Future Landscapes
Design, Visualization & Photography


Kenya Diaries Part V - Mt. Longonot


This morning we got up early for our volcano climbing excursion. While we were waiting for David to pick us up we saw a group of 7 or 8 Colobus monkeys eating breakfast just in front of the lodge. THEY ARE SO FUNNY! And their tails... look like those macrame plant hangers that seemingly everyone in my childhood had gracing the corners of their living rooms. There were also Vervet monkeys jumping around stealing little bits of breakfast for themselves and generally acting like monkeys.

We left the lodge at 7:30 to drive to Mt. Longonot - a dormant volcano that last erupted in 1863. It is about 30 mins from the lodge and the plan is to hike up the side and then around the crater. 


David has a bad knee (from dancing while in Canada) so he stayed behind with Bubbie and we set off with our guide Daniel. Daniel is dressed in long pants and a t-shirt, no hat, no water. We are dressed like bumbling tourists - hats, sunscreen shining, multiple water bottles. We ask him how long it takes to hike to the crater and he says 'about 30-40 mins, if you are fit.' We assure him we are all fit. He did not look convinced. 

We're fit! Except my heels are as sensitive as the underbelly of a baby kitten.

Daniel is like a sprightly young mountain goat. He springs up the slope without even losing his breath or breaking a sweat. We get to a point that is halfway up - it has been 30 minutes already. The slope started out gently but changed to something around 45 degrees about 10 minutes in. After a short break, we start again.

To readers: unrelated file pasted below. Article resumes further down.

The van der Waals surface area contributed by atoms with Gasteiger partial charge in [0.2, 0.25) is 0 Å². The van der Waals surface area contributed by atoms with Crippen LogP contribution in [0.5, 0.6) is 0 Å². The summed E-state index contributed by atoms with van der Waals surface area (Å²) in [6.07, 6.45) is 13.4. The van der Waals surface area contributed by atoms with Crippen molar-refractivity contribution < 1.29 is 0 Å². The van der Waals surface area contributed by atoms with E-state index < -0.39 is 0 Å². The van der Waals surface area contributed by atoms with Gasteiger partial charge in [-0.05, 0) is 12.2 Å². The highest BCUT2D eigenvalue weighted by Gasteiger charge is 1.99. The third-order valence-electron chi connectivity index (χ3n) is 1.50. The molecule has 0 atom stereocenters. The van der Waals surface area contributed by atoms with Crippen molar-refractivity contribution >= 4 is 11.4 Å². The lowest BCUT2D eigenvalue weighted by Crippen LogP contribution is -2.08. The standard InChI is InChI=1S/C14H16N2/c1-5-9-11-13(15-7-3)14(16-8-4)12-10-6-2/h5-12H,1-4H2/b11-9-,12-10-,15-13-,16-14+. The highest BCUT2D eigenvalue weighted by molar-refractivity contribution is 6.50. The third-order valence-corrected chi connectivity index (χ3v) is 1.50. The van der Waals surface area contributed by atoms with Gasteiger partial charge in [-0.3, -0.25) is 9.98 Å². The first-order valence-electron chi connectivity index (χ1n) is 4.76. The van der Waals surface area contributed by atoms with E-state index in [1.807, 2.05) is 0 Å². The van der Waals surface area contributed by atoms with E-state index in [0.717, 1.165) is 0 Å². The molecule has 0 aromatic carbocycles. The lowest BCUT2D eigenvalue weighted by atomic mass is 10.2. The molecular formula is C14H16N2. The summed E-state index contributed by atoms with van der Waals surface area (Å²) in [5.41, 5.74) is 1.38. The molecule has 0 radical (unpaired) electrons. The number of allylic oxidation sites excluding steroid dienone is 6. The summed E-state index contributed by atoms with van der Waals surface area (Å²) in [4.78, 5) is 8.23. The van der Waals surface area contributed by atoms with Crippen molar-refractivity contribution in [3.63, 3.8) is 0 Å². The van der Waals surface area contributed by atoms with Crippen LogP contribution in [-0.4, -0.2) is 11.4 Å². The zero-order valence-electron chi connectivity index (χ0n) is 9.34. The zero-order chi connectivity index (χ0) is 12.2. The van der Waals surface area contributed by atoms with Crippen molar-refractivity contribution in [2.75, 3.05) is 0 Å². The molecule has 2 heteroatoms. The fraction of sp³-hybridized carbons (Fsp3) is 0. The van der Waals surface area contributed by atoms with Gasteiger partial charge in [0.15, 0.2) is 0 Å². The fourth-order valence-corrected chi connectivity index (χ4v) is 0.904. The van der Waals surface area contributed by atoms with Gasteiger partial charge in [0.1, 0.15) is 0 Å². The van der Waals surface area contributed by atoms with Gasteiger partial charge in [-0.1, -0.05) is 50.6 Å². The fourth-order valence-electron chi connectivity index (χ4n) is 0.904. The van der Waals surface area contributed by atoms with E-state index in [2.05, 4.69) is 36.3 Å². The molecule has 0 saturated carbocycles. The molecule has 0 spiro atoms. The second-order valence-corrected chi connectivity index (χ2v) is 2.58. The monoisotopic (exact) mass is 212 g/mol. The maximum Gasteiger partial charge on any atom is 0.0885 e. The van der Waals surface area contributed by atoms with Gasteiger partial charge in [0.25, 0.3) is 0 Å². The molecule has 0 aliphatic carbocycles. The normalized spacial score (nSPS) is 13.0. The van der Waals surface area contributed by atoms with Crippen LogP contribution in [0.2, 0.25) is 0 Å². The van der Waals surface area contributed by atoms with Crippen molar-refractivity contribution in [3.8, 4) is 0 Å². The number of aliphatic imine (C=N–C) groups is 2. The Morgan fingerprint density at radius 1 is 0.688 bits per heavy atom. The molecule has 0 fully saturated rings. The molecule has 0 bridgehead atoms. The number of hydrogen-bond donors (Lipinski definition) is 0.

Stage 2: only 1.5km to the sub-peak!

Now we're hiking through deep crevices that started out as lava flow and have been eroded over time to runnels. We stop more often now, about every 5 minutes, to give ourselves a breath. The sun is out and my best guess is that the temperature is 26-28. It is just before 9am. 

Everytime we stop, Daniel looks back patiently. I take the opportunity to take wide panoramic photos which look essentially the same every time but give me an excuse to keep stationary for a few moments before slogging on again.



We finally get to the top and at first glance I feel dizzy: just in front of me is a straight drop to the crater about 350 m below. The path around the crater looks like the precipices James Bond might feel comfortable on to show off his manliness, but we are made of weaker stuff. We ask how long to go around the crater and our guide tells us (probably with a new estimate of our 'fitness') 3-4 hours. Plus another hour downhill.

Having come all this way it seemed a bit sad not to take on the whole volcano, but we didn't want to hike for 4 more hours, especially with Mindy's fear of heights, meaning she'd have to stay behind. We decided to walk for another 40 minutes and then climb down. We made it around a quarter of the way and saw steam chutes which told us that although dormant, this volcano is definitely not extinct.

The view over the rift valley was amazing. We were in the clouds, watching them roll in over the mountain ranges.

The climb down was a different kind of hard: I felt it all in my thighs for days to come. But it was all worth it for....


Here's to you, Mt. Longonot! Thanks for not exploding on us!


We got back to the lodge around 12:30 and relaxed for the rest of the day. In the afternoon we went for a walk around the lodge - to the lake (where more hippos were observed) and on the jetty. We saw a rainbow, waterbucks, giraffes, egrets, and more monkeys.

But possibly the highlight of my animal observations on this day was this:

I think we can all agree we need laundry donkeys.

Tomorrow we head to David's land, about halfway to Maasai Mara Conservancy. We'll be camping for 3 nights in REAL, ACTUAL TENTS and that makes me slightly nervous about... you know... insects...